Yet this event (justification) is also eschatological, which is the climactic moment for Israel's history. For the exilic Israel, this event will be the fulfillment of the Abrahamic covenant, the redemption from the exile by the Messiah. Wright then relates between faith, justification and covenant. He understands the coming of Jesus Christ as the righteousness of God, which is the faithfulness of God to his covenant despite the unfaithfulness of his people. Jesus then stands as the true Israelite, fulfilling the covenant of God.

Wright then asks the right question: who is the member of this God's people? Relating this back to the law-court sense, the true children of Abraham then was given the righteousness from God through faith, which is the badge of membership for the true people of God. Righteousness in the Hebrew law court then, was not a measure of moral upright, but it was the status given by the judge. Wright was very shrewd here to build his argument that this faith is not work, as the people come to the membership through the covenantal initiative of God. For Judaism however, the badge of this membership was Torah, but for Christians the badge was faith in Jesus Christ.

Wright's main thesis in the book, has attempted to bridge the theology of justification and eschatology in a Jewish sense into the Christian one, understood through the coming of Jesus Christ as the fulfillment of the covenant. This covenant, properly understood, was a mean of God's saving act, not only to Israel, but also to whole humankind. Not forgetting the aspect of love, Wright beautifully remarks that God's justice was God's love in action. This whole theology was then seen as one, which stems from Paul's Jewish background that was renewed and empowered by the fulfillment of the covenant, the coming of Jesus Christ. Wright has been successful here in giving a strong argument that Paul was not the founder of Christianity; he didn't abandon his Jewishness to embrace Christianity, he simply continued his Jewish belief that has now been fulfilled in Jesus Christ.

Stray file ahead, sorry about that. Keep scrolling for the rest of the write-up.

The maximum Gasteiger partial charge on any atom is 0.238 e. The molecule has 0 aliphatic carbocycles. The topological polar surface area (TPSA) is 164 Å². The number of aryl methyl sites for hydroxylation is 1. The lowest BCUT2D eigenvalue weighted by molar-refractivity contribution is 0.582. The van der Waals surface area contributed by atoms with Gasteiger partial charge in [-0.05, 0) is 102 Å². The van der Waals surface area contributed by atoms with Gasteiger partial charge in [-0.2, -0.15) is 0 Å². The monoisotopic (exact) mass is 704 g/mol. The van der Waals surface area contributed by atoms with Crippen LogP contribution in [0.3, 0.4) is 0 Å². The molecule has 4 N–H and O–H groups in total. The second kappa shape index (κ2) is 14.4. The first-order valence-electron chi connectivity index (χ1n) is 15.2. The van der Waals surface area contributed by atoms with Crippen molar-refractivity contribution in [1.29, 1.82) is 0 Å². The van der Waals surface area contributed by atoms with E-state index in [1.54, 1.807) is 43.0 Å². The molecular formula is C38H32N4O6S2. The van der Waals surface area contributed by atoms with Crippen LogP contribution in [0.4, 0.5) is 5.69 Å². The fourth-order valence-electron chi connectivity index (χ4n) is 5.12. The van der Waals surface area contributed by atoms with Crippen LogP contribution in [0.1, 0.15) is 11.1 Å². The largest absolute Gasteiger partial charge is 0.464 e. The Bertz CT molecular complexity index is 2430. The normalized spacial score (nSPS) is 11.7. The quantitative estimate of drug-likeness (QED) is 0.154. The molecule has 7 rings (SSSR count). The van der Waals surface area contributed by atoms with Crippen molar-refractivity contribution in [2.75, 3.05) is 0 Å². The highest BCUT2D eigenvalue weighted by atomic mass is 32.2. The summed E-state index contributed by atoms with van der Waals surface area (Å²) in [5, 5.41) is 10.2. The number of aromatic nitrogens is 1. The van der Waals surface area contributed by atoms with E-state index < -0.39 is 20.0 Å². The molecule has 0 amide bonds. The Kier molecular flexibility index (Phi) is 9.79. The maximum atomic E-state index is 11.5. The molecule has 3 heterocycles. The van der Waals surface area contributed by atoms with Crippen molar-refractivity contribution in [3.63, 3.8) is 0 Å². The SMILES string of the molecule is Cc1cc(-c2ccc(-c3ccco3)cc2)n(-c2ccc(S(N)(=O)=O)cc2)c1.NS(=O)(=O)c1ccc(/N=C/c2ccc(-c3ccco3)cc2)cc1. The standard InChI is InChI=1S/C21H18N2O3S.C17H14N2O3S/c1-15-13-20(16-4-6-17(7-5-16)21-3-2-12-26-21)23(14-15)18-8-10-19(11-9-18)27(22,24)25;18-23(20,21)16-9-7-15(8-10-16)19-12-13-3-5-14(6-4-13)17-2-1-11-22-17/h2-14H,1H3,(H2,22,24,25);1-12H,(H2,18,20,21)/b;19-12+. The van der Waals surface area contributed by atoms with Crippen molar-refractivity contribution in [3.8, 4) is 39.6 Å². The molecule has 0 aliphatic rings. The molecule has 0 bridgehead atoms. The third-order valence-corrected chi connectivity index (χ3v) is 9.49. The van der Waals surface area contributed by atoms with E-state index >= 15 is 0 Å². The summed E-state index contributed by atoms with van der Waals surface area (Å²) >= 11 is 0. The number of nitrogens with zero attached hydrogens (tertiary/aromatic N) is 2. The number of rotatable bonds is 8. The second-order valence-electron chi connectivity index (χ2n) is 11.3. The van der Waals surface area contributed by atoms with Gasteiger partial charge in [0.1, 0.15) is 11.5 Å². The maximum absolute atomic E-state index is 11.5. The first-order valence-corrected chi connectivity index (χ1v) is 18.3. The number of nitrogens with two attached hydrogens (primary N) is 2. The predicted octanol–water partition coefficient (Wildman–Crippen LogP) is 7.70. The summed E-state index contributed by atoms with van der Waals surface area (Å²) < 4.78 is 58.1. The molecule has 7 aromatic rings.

The remainder of the book was dedicated for the application of this theological construct: the renewed humanity. Here Paul has the vision of the church, as the embodiment of Christ, that is characterized by love, holiness, worship, and mission. Wright's book as a whole has exquisitely blended the theological aspect into the church life. An attempt to provide a complete understanding of justification, righteousness, eschatology, and the gospel is defined according to St. Paul's thought. In addition, most of his arguments are well-written and highly suggestive. This book has shed a new light in the studies of Pauline theology and made an excellent attempt to rediscover what St. Paul really said.